For many of us, the qualitative findings of the Women in the Treasury project were confronting and confounding, not least to the members of the Treasury Executive Board. While it might have been easier to let the dust settle on them, the Board has committed to acting on them. We have set a long-term target of 40 per cent women in the SES with a milestone of 35 per cent by 2016. Why set a target? For the Board it was to indicate to everyone that we are serious about long-term change, and would not settle for short-term tokenism. Importantly, though, these targets set a 'light on the hill' for us to work toward. And let me reiterate, these are targets, not a quota, as the merit principle is sacrosanct and central to the Treasury's identity.
Our response is also not just about the representation of women in the SES. In achieving the vision of greater representation of women, we aim to build a more inclusive workplace, to create satisfying jobs and career pathways that staff value, at all levels and in all work areas.
We have set in motion the Progressing Women initiative, which is a suite of strategies that will be progressively implemented to elevate the representation of women in leadership at all levels in the Treasury.
The suite will comprise:
- Leadership, governance and accountability. I will be chairing a new committee, the Inclusive Workplace Committee (IWC), which will include all the members of the Executive Board, plus senior Treasury officers, and two external women members, one from the public and one from the private sector. I am pleased that Sue Vardon, the former head of Centrelink, and Rachel Cobb, Managing Director of Retailer Solutions at GE, have agreed to join the IWC. The IWC will guide and monitor the implementation of these strategies.
- Workplace policies, such as making part-time work an effective and career-enhancing choice for employees, as well as new approaches to job design, including job sharing and more considered decisions and discussions about work allocation.
- Training and networks. We will introduce training on 'unrecognised bias' for all staff, and as I've told staff, I will be the first to undertake this awareness training, along with my colleagues on the Board. The IWC will look at a Treasury mentor scheme for women and men, with a defined structure, remit and programs.
- Performance assessment and career development. We have already started what we're calling a 'refresh' (not a revision) of our Performance Management System. Rather than changing the substance of what is a fine system, we are refreshing our understanding of how it should be applied.
- Measuring success. For an initiative like Progressing Women, success will be measured in a number of ways over time. But, being who we are, we have also set some quantitative measures in place. Just as the private sector has key performance indicators, we will have a target of 35 per cent female representation in the Treasury SES by 2016, with a longer-term goal of 40 per cent. As I said before, this is not a quota, but a sincere and realistic attempt to bring about long-term change in the culture and workforce of our organisation. We will also use other non-numeric measures to make sure those less quantifiable aspects of the initiative, like wellbeing and job satisfaction, are integral parts of this change.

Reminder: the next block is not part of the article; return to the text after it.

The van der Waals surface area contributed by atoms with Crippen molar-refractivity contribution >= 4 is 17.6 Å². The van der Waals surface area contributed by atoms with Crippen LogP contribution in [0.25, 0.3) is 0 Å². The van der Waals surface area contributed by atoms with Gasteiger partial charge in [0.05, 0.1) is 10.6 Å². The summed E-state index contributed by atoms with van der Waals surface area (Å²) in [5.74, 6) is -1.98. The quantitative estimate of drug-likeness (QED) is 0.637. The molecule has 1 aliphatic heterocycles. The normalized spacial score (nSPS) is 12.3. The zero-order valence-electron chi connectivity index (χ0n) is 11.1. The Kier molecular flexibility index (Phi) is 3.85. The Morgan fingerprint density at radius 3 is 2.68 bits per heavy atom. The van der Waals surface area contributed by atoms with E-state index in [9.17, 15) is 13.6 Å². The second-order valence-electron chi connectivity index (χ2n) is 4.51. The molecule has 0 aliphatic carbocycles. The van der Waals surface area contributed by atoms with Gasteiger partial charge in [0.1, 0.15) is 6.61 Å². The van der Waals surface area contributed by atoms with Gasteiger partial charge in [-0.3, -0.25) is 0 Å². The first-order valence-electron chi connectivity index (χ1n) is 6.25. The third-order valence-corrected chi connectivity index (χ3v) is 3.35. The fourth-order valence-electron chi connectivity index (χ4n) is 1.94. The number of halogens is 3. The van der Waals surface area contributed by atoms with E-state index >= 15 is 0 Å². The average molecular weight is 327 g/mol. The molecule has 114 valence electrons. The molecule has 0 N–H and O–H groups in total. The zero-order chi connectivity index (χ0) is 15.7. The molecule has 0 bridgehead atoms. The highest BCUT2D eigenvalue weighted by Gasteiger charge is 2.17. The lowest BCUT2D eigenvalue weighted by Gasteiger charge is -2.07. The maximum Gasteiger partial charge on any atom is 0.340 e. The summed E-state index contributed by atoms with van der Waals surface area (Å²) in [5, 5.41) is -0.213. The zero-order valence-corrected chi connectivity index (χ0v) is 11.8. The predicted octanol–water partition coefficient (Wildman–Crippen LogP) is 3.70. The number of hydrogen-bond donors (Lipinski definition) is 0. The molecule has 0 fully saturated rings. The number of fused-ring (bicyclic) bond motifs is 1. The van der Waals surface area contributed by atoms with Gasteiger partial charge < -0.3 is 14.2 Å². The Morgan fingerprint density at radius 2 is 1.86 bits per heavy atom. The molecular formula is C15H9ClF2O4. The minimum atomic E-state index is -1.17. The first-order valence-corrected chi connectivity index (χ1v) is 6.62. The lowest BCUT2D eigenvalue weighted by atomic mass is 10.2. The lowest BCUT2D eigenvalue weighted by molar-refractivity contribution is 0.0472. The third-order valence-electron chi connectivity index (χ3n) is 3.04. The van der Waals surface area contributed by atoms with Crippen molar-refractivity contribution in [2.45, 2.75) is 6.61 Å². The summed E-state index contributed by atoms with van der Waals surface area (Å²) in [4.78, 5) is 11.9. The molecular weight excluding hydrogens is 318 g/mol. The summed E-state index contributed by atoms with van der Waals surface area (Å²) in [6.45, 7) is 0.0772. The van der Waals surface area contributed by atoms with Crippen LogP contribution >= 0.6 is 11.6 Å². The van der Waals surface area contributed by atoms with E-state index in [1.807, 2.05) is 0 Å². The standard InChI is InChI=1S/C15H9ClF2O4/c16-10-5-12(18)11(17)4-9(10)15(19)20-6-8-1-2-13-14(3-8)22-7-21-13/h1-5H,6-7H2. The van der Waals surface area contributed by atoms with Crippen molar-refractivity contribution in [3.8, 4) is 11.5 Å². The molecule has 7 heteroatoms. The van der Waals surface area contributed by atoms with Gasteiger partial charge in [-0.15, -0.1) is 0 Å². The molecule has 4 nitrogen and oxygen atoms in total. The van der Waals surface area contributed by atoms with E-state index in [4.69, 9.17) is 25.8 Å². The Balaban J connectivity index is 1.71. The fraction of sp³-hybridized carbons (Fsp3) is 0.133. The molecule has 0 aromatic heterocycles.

We are not alone in this endeavour. I'm part of a group called Male Champions of Change, facilitated by Sex Discrimination Commissioner Elizabeth Broderick. The group includes the CEOs of major banks, firms and companies: ANZ, CBA, Qantas, Woolworths, Telstra, IBM, and many more, plus public sector colleagues including the APS Commissioner, Steve Sedgwick. There is wide recognition that any organisation that wants to succeed in the twenty-first century must take account of, and take advantage of, diversity.
We know we need adaptability, flexibility and resilience to succeed in delivering what everyone expects of Treasury.
But what both the reviews are telling us – and by implication telling the wider APS – is that we also need diverse backgrounds, skills and perspectives to make us resilient and robust for the new operating environment. Building this diversity will make us more effective in our mission, and make the Treasury a better place for both women and men to work and flourish.
Taken together, the outcomes of these two reviews present a big organisational challenge, but one worth meeting. They represent an investment in our organisation's future, and in the future world in which we'll work. A world in which work itself will evolve in tandem with shifts in technology, in global economic gravity, in social restructuring, and climate change. And a domestic environment where citizens will engage with government in new ways, and public service agencies will do more with less.
In the times ahead the only constant will be change. Treasury has at least embarked on a journey to become the resilient, robust, and diverse organisation we will undoubtedly need to be.
1'A Year in Retrospect, A Decade in Prospect': Address to the Sydney Institute, 13 December 2011.